Army awards IT-as-a-service prototype contracts

AT&T, Verizon and Microsoft scored the trio of EITaaS pilot contracts.
Army 2nd Cavalry Regiment
The 2nd Cavalry Regiment used its on-the-move Tactical Network Transport during a live-fire exercise at Rose Barracks, Germany. (DOD photo / 1st Lt. Ellen C. Brabo, 2nd Cavalry Regiment)

The Army has awarded a trio of prototype contracts to kick off its enterprise-IT-as-a-service pilot.

The service issued other transaction agreement (OTA) awards to AT&T for $5.6 million, Verizon for $9.7 million and Microsoft for $18.2 million.

The Army, like other military services, is moving in the direction of EITaaS as a way to focus its programs and personnel on more mission-critical work while bringing in outside commercial partners to provide more basic IT services.

Through the pilot, the Army is looking to “assess feasibility and deploy commercial solutions for data transport, end-user device provision, and cloud services for selected Army installations,” it said in an earlier request for quotes.


“The goal of the pilot is to assess the feasibility of private sector IT infrastructure investments, operations and best practices; and to implement process and policy improvements to maximize value on the Army’s investment in the network,” the RFQ says.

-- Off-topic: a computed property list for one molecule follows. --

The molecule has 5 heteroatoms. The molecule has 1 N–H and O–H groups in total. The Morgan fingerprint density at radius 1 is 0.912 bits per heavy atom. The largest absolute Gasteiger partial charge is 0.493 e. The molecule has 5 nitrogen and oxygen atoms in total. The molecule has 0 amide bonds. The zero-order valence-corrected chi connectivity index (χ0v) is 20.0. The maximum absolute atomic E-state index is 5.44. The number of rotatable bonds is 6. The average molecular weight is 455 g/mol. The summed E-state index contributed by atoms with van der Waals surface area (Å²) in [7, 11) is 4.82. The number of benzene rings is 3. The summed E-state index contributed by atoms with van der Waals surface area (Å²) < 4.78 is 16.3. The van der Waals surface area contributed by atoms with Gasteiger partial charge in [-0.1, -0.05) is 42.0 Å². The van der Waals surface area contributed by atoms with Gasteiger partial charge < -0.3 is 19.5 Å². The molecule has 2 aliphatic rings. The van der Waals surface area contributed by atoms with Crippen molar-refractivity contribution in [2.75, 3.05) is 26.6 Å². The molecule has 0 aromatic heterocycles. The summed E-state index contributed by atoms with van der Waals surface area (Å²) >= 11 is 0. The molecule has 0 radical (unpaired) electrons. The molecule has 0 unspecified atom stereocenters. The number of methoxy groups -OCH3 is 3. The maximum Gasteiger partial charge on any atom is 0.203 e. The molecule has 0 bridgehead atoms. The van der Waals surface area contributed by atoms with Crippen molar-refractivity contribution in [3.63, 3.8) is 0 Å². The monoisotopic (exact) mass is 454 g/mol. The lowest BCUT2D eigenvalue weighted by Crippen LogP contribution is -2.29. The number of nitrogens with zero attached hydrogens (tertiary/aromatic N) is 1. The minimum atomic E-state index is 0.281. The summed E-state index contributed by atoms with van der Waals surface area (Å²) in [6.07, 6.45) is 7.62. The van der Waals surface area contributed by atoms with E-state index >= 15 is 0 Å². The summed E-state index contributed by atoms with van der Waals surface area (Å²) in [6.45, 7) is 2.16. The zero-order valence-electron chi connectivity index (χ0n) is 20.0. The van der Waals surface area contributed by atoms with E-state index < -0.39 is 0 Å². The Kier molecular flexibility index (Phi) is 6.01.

The Army will look to leverage the prior work of the Navy and Air Force in moving to similar ITaaS models. Air Force Deputy CIO Bill Marion recently detailed these parallel efforts, calling the military services “truly aligned” in their IT delivery efforts. AT&T and Microsoft are also commercial partners for the Air Force’s pilots.

The contracts will run for three years with each provider building out services at three bases over that time.

Army CIO Bruce Crawford said earlier this year modernization needs to be kicked into high gear.

“The Army’s enterprise network at its current level of investment and current pace of modernization cannot meet the immediate and future warfighting requirements to optimize force readiness,” he said in March at an AUSA breakfast, pointing to the incremental modernization approach his office has taken in recent years.

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